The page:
People often ask me how long it takes to become a Virtual Assistant and my answer is usually “it depends”. But now I have a definitive answer: if you set aside time every day to get on and focus on the things you need to do in the right order then it should take you no more than three months. And this is exactly how you do it:
Winter can be hard for freelancers. Your heating bills are huge, you freeze your butt off for months and you’re constantly scared you’re going to slip on ice and put yourself out of business. I used to worry about staying warm and in one piece but I don’t any more because I now have fail-proof ways to get through winter without eye-watering bills or a trip to A&E.
Many people have told me that they thought they needed to get an office or have a ‘proper’ desk set up before they could be a freelancer, so I want to show you that this is complete and utter nonsense. Virtual Assistants can work from anywhere they like and you shouldn’t let the lack of an office prevent you from setting up your business.
As a freelancer, you are legally required to keep accurate financial records and expenses going back over the last six years. My trainees often ask me how they should record both their own financial records as well as their client invoices, so I thought I’d show you the system I use myself.
I love a good business book but I’m reeeeally choosy about what I buy. Because I don’t want you to waste a whole load of time, money and effort picking through various reviews and descriptions, I thought I’d give you a list of the ones I like the most. I own every one of these books and know they will help your career and get you where you want to go.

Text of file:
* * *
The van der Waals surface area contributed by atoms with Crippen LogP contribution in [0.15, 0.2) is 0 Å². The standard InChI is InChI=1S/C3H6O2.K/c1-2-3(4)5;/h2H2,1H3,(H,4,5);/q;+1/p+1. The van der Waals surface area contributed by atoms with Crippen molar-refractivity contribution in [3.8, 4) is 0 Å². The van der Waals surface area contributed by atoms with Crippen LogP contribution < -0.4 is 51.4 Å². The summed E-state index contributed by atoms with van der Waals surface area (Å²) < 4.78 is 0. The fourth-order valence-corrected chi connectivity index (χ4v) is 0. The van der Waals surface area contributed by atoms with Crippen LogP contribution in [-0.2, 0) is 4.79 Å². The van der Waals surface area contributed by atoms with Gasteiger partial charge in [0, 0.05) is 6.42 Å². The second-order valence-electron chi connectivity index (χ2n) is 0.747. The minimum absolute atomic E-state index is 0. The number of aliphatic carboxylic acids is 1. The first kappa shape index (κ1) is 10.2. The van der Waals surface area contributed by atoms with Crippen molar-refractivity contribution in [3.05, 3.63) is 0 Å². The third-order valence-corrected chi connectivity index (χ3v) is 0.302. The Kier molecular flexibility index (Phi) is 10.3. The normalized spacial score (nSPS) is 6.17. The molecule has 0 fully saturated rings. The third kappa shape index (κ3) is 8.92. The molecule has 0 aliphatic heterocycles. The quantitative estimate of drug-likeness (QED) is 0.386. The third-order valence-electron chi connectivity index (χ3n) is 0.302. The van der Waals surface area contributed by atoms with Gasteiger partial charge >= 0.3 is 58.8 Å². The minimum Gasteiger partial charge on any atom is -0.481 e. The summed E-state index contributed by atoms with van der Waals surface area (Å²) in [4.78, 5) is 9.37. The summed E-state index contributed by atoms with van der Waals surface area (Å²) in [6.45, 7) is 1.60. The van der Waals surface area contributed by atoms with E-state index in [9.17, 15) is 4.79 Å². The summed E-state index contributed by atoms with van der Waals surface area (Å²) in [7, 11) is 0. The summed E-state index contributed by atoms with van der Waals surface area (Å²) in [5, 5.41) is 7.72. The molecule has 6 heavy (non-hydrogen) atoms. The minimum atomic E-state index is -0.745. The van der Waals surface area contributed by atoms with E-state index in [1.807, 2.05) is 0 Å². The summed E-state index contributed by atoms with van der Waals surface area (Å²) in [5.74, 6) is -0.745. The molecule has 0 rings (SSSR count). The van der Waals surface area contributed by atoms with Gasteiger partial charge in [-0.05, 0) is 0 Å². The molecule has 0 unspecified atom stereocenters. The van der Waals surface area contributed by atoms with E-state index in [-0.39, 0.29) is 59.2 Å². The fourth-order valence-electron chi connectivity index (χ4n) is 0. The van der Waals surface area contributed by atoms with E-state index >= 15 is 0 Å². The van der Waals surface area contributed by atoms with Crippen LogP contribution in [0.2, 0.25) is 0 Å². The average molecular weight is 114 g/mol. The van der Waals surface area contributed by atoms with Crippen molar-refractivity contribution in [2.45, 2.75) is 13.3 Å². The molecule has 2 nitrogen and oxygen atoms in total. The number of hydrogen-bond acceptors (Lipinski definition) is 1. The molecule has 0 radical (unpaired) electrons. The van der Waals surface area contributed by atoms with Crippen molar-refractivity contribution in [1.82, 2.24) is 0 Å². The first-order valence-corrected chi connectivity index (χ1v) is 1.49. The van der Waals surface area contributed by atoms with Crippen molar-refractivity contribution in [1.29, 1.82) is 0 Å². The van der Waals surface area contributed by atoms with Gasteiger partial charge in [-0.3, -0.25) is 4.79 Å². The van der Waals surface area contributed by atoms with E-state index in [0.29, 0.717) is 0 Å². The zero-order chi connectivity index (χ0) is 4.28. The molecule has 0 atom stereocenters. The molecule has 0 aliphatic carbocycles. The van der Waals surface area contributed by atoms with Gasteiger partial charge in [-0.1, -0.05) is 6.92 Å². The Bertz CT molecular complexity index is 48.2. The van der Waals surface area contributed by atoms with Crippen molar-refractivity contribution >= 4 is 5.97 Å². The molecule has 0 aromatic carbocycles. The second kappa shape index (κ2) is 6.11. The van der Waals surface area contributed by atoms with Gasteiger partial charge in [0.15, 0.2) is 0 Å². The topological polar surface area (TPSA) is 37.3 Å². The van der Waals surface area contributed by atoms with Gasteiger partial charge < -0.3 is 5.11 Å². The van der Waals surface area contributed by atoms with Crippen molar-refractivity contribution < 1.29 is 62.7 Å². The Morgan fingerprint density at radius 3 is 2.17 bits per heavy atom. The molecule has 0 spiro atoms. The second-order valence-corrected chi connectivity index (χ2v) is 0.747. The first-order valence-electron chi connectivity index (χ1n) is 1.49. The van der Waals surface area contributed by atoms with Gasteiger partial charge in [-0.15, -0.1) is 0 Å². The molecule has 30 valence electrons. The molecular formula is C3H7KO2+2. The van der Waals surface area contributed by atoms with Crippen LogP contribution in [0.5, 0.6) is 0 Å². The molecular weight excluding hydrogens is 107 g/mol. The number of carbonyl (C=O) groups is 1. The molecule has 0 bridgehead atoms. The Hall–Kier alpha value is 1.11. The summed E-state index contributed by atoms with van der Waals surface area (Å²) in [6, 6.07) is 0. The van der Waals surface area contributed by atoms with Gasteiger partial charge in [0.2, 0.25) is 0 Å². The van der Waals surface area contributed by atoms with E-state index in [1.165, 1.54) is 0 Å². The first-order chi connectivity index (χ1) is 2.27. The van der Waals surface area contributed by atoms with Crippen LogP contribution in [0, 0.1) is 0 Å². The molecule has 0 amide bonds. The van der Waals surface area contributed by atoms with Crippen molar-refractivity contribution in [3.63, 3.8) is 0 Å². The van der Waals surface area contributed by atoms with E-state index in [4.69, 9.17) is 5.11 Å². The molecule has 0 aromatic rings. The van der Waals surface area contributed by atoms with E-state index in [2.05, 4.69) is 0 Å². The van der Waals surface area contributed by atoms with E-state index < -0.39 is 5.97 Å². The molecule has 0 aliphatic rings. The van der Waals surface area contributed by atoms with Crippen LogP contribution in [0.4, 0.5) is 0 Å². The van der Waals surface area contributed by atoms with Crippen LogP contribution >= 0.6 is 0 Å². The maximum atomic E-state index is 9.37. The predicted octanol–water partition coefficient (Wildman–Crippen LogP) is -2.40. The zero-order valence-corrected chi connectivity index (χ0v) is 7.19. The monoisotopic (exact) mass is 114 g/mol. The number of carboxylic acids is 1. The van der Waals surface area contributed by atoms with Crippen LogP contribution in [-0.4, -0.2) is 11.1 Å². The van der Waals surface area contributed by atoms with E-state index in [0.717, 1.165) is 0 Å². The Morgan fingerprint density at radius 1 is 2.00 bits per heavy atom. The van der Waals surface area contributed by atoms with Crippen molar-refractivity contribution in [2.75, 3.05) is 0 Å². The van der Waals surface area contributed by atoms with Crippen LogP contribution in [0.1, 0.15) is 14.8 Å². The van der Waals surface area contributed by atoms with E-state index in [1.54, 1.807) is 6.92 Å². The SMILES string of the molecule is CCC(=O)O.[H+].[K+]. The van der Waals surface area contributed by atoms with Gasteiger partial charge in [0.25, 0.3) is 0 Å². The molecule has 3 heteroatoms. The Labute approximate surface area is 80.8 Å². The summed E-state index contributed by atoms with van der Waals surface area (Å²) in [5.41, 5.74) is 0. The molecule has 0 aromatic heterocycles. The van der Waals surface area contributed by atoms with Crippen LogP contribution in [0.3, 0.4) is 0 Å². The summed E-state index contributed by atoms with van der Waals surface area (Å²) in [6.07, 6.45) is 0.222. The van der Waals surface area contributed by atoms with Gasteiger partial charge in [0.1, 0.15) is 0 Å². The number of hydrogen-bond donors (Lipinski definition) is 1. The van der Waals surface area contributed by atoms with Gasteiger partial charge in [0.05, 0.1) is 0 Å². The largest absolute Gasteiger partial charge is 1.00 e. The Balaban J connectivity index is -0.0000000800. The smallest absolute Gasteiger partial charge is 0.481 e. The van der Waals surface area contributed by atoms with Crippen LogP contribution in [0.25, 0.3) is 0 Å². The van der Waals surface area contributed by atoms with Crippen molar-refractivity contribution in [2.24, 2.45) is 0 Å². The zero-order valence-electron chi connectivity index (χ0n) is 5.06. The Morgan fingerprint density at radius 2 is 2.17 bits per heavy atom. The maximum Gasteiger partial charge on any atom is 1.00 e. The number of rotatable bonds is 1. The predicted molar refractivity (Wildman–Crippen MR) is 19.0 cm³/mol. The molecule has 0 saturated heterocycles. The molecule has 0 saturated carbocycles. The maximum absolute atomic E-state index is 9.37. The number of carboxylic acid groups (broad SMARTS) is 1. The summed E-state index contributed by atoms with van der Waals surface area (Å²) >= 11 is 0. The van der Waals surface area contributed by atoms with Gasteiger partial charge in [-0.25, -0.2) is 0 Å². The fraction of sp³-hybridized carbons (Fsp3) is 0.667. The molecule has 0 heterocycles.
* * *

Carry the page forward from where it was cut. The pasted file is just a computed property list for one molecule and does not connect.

Members of my Facebook group often ask whether they should take out business insurance and because the information out there can be complicated and hard to understand, I wanted to provide you with a summary of the various different policies so you can make an informed decision for yourself. Many Sole Traders I know don’t have any insurance, but should you?
When my trainees are about to be signed off and released into the world of freelancing, we often discuss how they can manage their time when they’re trying to run their own business as well as managing multiple clients. I’ve picked up quite a few time-management tricks over the years and here’s some of the advice I give them.
People often email me their questions and concerns about becoming a Virtual Assistant and, although I reckon I’ve now heard pretty much every mindset stumbling block under the sun, I’ve still not found one reason why someone shouldn’t set up their own business. Here are your biggest fears and why they shouldn’t hold you back.
On Wednesday 10th June 2009 I left my job to become a full-time freelancer. I wish I could say that I screamed “UP YOURS LOSERS!!” as I waved to my previous employers (without using all my fingers) whilst sprinting for the door with the contents of the stationery cupboard, but I didn’t. Instead, I quietly walked out of the gates into the unknown.
This is a Virtual Assistant case study and interview with Michelle Gibson. UK-based Michelle lives in the small village of Measham in the East Midlands, and initially started her business in 2011 when she became a freelance administrator. She now runs Gibson VA and provides creative support to other VAs.